How can something that gets so much wrong feel so right? Darkest of Days is undoubtedly full of some fairly dated issues, yet I really do feel it’s got enough imagination and style to stand out in its own way.This first becomes apparent as it hits you with an arrow to the stomach. Down on the ground, desperately trying to hold off the Injuns while their bestial war cries fill the air and horses kick up dust around you with a large wooden shaft obscuring your vision is certainly up there with the great cinematic intros. Everything feels a bit low budget; from the way units seem to slide about in the distance – though intriguingly it seems to work like Total War I think, turning units into pixels while near by units are rendered three dimensionally, allowing for huge NPC numbers – to the slightly Quake era player movement. But 8monkey Labs really seem to have got the atmosphere down right, particularly the sound effects and sound track.
With the battle all but lost, and General Custer going down in a blaze of glory, you’re pulled from a good scalping by a future-suited man emerging from a particularly pretty time bubble, and spat forth into a Portal-esque lab. Despite having just been pulled out of 1876 to 2076 (or thereabouts, I guess) your character seems un-phased by being thrown back into the action and tasked with rescuing a chap who’s taken a step out of history, appearing at a battle he shouldn’t have been at. It’s really quite a loose premise, and positively B-movie in depth, but it gets things going.
The Battle of Antietem you are thrust into is really quite a spectacular experience, though you definitely sense that once you veer off the path the cracks begin to show. Armed with a Springfield Musket, you join a line of infantry charging through a cornfield and into bloody combat. It’s not a thoroughly realistic representation of musket based combat, but it is quite a show all the same, replete with obscuring smoke (I’d like it to remain in the air a bit longer, mind) and ranks of men folding into the dirt around you. I particularly like the appropriation of the Gears of War style reloading, and hurriedly trying to avoid a longer reload while being volley fired is a particularly thrilling experience. What I think Darkest of Days offers is a genuinely imaginative take on the FPS. The huge numbers of units, combined with a particular wish to reverently capture the atmosphere of battle in settings normally confined to the obscurity of low budget turn-based strategy is a genuinely refreshing experience.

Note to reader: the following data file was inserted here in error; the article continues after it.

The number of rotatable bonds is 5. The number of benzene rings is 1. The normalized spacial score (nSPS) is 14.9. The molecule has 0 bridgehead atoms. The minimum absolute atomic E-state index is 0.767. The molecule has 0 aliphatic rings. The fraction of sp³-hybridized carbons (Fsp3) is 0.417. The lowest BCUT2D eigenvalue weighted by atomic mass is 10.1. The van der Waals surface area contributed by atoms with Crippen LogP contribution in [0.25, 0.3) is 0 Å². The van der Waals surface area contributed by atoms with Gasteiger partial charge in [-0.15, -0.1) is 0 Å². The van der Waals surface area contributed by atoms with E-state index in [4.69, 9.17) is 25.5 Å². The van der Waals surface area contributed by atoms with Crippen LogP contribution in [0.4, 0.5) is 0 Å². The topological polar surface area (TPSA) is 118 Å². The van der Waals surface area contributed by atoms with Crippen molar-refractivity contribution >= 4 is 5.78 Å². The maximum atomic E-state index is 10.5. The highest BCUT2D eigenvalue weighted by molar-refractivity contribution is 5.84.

This doesn’t absolve it of committing numerous cardinal sins of the FPS, mind. Invisible walls. Dodgy AI. It’s really all there. Once you veer off the obvious path to new objectives, things become suddenly quite barren. I decided to take a quick trip to where the Confederate lines were meant to be, only to find yet more cornstalks – upon exploring deeper, I met an invisible wall, while couldn’t help but noticed that the rendering of cornstalks was a little erratic, often appearing or disappearing at random. A few occasionally strange design choices are made – the “Aura” of men you have to incapacitate rather than kill (changing history baaaad) looks a little year 2000 and breaks immersion. I like the reloading mechanic, but the interface it operates on too takes away from the immersion, destroying an otherwise minimalist UI.
Regardless of issues, I couldn’t help but enjoy the demo, and can see myself looking to get the game at some point, depending on price. It’s clearly a low budget game, and I don’t think it quite warrants a high budget price. But if the full game maintains capturing the atmosphere of its various settings throughout further levels, I think it really could be this years greatest guilty pleasure.